|AC/DC - Back in Black|
|Music Disc Reviews DualDisc|
|Written by Jerry Del Colliano|
|Tuesday, 08 February 2005|
It is a rare feat to successfully replace a frontman in rock and roll. Only a few bands have been able to accomplish it without going down in a ball of flames. Genesis and Van Halen come to mind, although Diamond David Lee Roth fans will cringe at the idea that Van Haggar is somehow related to real Van Halen. Upon the death of its original screamer Bon Scott, AC/DC made one of the all-time comebacks in rock and roll history in 1980 with their album Back in Black. As this was designed to be something of a tribute, new vocalist and frontman Brian Johnson sounds almost indistinguishable from Bon Scott, leaving the band poised to return to their three chord glory.
Musically, Back in Black is topnotch, hard-hitting rock and roll that keeps the
melodies simple and the chords predicable. But make no mistake: the formula works. Songs about chicks, bluesy grooves built on 1, 4, 5 chord progressions and solos in the blues pentatonic mode are the makings of many a great rock record, and Back in Black is no exception.
“Hells Bells,” known to San Diego Padres fans as the theme music for their soon-to-be Hall of Fame closer Trevor Hoffman, starts appropriately with a gigantic-sounding bell. As this is a remastered version, one can hear a better, more resolute ringing of the bell, compared to the 16-bit stereo version on CD. “Hells Bells” is a fitting way to start a tribute record, but it struggles to get moving in terms of pace. It’s a well-built rock song but leaves you itching for the next-track button on the remote when jamming Back in Black.
The second cut, “Shoot To Thrill,” is a more upbeat way to get this musical party started and highlights both the band’s ability to rock a song with lots of syncopation, as well as their new singer’s sky-high range. Next, “What Do You Do For Money, Honey” is a wonderfully misogynistic track that struts along courtesy of production by John “Mutt” Lange (long before the influence of his now-wife Shania Twain, who likely doesn’t love this track as much as the Beavis and Butthead crowd, of which I am a proud member).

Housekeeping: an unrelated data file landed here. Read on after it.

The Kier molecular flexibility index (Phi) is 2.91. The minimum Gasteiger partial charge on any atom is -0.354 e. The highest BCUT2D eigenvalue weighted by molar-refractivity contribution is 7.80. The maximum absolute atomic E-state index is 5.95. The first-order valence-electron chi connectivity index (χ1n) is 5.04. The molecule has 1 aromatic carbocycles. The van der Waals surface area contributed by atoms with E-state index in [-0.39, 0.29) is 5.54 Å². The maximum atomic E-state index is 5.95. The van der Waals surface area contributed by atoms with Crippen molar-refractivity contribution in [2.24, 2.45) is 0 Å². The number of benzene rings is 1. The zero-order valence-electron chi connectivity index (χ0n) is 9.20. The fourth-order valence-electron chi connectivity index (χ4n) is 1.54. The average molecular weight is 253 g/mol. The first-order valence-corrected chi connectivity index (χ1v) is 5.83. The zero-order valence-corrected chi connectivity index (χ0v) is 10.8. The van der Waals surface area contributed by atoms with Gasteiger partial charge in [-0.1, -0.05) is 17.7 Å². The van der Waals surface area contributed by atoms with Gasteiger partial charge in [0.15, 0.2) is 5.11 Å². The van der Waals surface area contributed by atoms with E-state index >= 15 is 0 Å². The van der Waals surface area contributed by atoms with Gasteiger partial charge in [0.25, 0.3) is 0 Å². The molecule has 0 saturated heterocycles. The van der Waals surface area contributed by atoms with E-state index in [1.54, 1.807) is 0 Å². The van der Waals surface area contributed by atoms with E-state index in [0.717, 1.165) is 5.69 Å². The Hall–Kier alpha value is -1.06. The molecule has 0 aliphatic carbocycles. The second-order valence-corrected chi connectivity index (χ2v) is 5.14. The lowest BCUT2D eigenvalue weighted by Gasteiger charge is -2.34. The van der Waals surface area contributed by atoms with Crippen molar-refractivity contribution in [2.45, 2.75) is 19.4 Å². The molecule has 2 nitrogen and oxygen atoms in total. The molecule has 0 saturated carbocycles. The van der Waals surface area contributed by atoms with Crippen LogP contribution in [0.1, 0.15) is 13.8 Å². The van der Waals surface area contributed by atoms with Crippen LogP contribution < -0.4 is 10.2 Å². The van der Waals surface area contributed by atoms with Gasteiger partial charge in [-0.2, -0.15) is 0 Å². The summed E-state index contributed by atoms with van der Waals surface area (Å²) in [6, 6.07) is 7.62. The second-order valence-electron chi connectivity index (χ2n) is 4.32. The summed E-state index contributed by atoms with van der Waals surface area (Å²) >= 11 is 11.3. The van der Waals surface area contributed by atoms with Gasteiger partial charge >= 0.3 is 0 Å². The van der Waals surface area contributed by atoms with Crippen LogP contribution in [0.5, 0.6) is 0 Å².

There might not be a more classic track in the genre of classic rock than the title track of Back in Black. The chord progression is about as easy as they come, the makings of countless guitar lessons over the past 25 years. The riffs that adorn the main riff are stylish and nifty, especially as they are syncopated with what AVRev.com’s Vice President of Content Bryan Dailey says are “drums so easy Jerry can play them” (thanks, Bryan). But the simplicity of the song is part of its charm. “Back in Black” is a rock-solid rocker built on a foundation that is safe and sound in the most tumultuous of musical earthquakes.
The musical and lyrical highlight of Back in Black is yet another classic rock staple, “You Shook Me All Night Long.” Using AC/DC’s proven system of starting songs by adding one instrument after another, this track has a most airy sound, considering the grungy topics of the record. Lyrically, it doesn’t get any better than this track. If only today’s bands could stop whining and crank out songs about smoking hot chicks, records would sell like in the good old days. As Dick Clark is famous for saying, “If it ain’t in the grooves – it ain’t in the grooves.” In this case it is all there and then some.
The DualDisc version of Back in Black features a stereo 20-bit 48 kHz audio track on the DVD side, with a traditional 16-bit 44 kHz version of the album on the CD side. Considering how many millions of copies of Back in Black have been sold on every format from LP to eight-track to CD, this DualDisc seems to exist to get people who want the most from a classic record. Sadly, this disc is only a tiny increment better than the CD I have owned of Back in Black for some years now. There is no question that, on my professionally-calibrated music system, you can hear a difference between the DualDisc and the 16-bit stereo. The problem is, it simply isn’t worth making the investment unless you really love Back in Black. In my case, I do love the record that much and am glad to drop 16 bucks on a recording of this level; however, to get no 5.1 mix nor even a 24-bit stereo track is an insult to the educated music consumer. But, like the idiots who grew up watching Beavis, I will likely march right down to the store to buy the album all over again if they re-release Back in Black with a 5.1 mix.
On the DVD side, along with the 20-bit stereo mix, you will find a video entitled “The Story of Back in Black,” interviews with the band and engineer, in-studio performances of many of the songs and more. Hardcore AC/DC fans will certainly find value in these. Audiophiles will remain bitter that this much bandwidth was wasted on extras when a 5.1 mix could have been added.